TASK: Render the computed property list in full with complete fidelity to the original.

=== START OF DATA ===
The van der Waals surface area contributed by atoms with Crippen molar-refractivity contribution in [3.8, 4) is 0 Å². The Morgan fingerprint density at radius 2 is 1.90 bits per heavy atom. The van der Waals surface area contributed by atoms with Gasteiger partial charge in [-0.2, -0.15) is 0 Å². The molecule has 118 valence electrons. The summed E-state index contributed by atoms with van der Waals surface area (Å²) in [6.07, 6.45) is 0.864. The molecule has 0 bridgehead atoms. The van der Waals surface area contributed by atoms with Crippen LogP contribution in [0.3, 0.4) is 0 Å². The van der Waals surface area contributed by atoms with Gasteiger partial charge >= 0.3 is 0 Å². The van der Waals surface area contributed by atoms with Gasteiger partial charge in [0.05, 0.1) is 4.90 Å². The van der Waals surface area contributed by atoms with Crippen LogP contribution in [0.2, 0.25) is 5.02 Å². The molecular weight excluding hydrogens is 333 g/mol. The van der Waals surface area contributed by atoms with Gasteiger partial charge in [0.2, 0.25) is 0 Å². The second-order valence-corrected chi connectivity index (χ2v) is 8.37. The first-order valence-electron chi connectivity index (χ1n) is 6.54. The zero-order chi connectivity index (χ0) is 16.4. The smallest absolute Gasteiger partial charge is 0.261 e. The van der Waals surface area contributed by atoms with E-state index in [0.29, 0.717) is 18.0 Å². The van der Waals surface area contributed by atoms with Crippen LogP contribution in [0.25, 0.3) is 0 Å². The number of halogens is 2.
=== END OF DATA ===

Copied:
The van der Waals surface area contributed by atoms with Crippen molar-refractivity contribution in [3.8, 4) is 0 Å². The Morgan fingerprint density at radius 2 is 1.90 bits per heavy atom. The van der Waals surface area contributed by atoms with Gasteiger partial charge in [-0.2, -0.15) is 0 Å². The molecule has 118 valence electrons. The summed E-state index contributed by atoms with van der Waals surface area (Å²) in [6.07, 6.45) is 0.864. The molecule has 0 bridgehead atoms. The van der Waals surface area contributed by atoms with Crippen LogP contribution in [0.3, 0.4) is 0 Å². The van der Waals surface area contributed by atoms with Gasteiger partial charge >= 0.3 is 0 Å². The van der Waals surface area contributed by atoms with Gasteiger partial charge in [0.05, 0.1) is 4.90 Å². The van der Waals surface area contributed by atoms with Crippen LogP contribution in [0.2, 0.25) is 5.02 Å². The molecular weight excluding hydrogens is 333 g/mol. The van der Waals surface area contributed by atoms with Gasteiger partial charge in [0.2, 0.25) is 0 Å². The second-order valence-corrected chi connectivity index (χ2v) is 8.37. The first-order valence-electron chi connectivity index (χ1n) is 6.54. The zero-order chi connectivity index (χ0) is 16.4. The smallest absolute Gasteiger partial charge is 0.261 e. The van der Waals surface area contributed by atoms with E-state index in [0.29, 0.717) is 18.0 Å². The van der Waals surface area contributed by atoms with Crippen LogP contribution in [0.25, 0.3) is 0 Å². The number of halogens is 2.